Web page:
Mary & Joe are about to embark on their adult lives. They’ve just finished their General Studies and it’s now time for them to pick a Project to work on. Mary would like to work on the NutriSuit Project. However, Joe has been following a story in the news and he really wants to join a journalism team reporting on the issue.
Set a few generations from now, this novella tells a fun tale while also providing a subtle commentary on current day society. At least, that is what I got out of it. Joe has been following the story of the L5Pilgrim space colony society. They wish to break away from the International Space Station (ISS) and go weightless. Of course, this not only affects the current inhabitants of the colony, but will affect future generations. Some of the opposition point out that such colonists would not be able to return to Earth, essentially creating a subspecies of humans. Major detractors believe it isn’t right for them to make such a choice for their future offspring.
If the basic story isn’t enough for you, this tale is full of future tech that made the story fascinating. Much of it is seamlessly put into play without distracting from the story. The NutriSuit would allow a person to absorb all the nutrients they need while sleeping. Housing and robots and travel have all improved in the future. You can modify any room with a few button pushes – sound, color, furniture.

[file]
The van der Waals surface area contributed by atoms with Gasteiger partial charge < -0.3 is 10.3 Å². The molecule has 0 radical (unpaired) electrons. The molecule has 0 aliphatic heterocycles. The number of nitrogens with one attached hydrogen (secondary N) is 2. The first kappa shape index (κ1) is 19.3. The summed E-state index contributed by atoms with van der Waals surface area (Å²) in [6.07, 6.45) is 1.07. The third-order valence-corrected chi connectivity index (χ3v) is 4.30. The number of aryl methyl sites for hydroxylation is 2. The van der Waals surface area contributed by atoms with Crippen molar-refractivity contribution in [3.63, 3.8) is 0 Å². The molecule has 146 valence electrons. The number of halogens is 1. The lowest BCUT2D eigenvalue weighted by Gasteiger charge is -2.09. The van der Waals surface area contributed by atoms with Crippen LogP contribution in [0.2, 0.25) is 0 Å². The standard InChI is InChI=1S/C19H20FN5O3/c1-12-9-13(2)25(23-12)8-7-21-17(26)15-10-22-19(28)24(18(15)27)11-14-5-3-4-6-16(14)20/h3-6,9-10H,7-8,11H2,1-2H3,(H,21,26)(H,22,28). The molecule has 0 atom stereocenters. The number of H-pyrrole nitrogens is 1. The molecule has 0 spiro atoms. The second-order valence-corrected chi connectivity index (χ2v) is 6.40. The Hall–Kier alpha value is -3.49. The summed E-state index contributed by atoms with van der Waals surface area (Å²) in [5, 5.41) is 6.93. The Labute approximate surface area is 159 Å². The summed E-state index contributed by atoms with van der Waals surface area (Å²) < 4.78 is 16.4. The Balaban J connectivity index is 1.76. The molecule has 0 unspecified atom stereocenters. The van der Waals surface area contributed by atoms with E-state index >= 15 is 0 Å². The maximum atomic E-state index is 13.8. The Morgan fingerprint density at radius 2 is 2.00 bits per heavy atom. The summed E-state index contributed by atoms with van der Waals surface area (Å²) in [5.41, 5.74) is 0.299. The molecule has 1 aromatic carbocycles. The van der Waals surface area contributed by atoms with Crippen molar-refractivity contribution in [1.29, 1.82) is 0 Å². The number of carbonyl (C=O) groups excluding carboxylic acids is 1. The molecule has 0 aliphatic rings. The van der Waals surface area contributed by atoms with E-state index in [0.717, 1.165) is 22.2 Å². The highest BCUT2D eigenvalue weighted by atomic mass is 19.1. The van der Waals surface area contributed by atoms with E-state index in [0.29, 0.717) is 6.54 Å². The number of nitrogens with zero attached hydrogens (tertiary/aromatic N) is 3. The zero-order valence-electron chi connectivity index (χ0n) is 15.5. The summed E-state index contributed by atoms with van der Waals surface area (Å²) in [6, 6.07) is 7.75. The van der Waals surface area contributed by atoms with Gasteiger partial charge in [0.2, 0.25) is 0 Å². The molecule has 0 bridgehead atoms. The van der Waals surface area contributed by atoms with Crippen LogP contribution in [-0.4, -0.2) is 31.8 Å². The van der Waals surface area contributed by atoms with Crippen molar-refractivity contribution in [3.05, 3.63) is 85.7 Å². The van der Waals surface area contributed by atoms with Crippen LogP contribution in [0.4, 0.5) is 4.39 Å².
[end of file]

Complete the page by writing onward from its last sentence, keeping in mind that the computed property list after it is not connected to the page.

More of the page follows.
Then there are the societal changes. Every human is guaranteed basic housing and a small stipend each month. However, if a person volunteers for a Project, then they are paid for their efforts on top of the stipend, allowing the person to purchase luxuries. Of course I love this idea, even if I think we will never achieve it globally. Then there is sex. Mary and Joe aren’t married, just barely into adulthood, and yet it is clear they have been enjoying each other’s attentions for some time. I think this is fine (perhaps even preferred). Joe’s parents don’t even mind having Mary stay over. Both of these youngsters work hard and are worthy citizens AND they have sex. Good for them! It wasn’t taboo and I found this very refreshing.
My one little criticism about the story is that I found the underlying tale a little predictable. I won’t go into details as that would spoil the ending. However, with all the other goodness going on in this novel, I can overlook the mild predictability. Also, the cover art and title initially made me think this book was on spiritual guidance or world prayer or some such. I wold not have guessed it was a science fiction story from the tile and cover.
The Narration: Simon Vance has been a favorite narrator for some time. His performance here was great, as usual. He had a variety of voices for men and women and imbued the text with emotion where needed.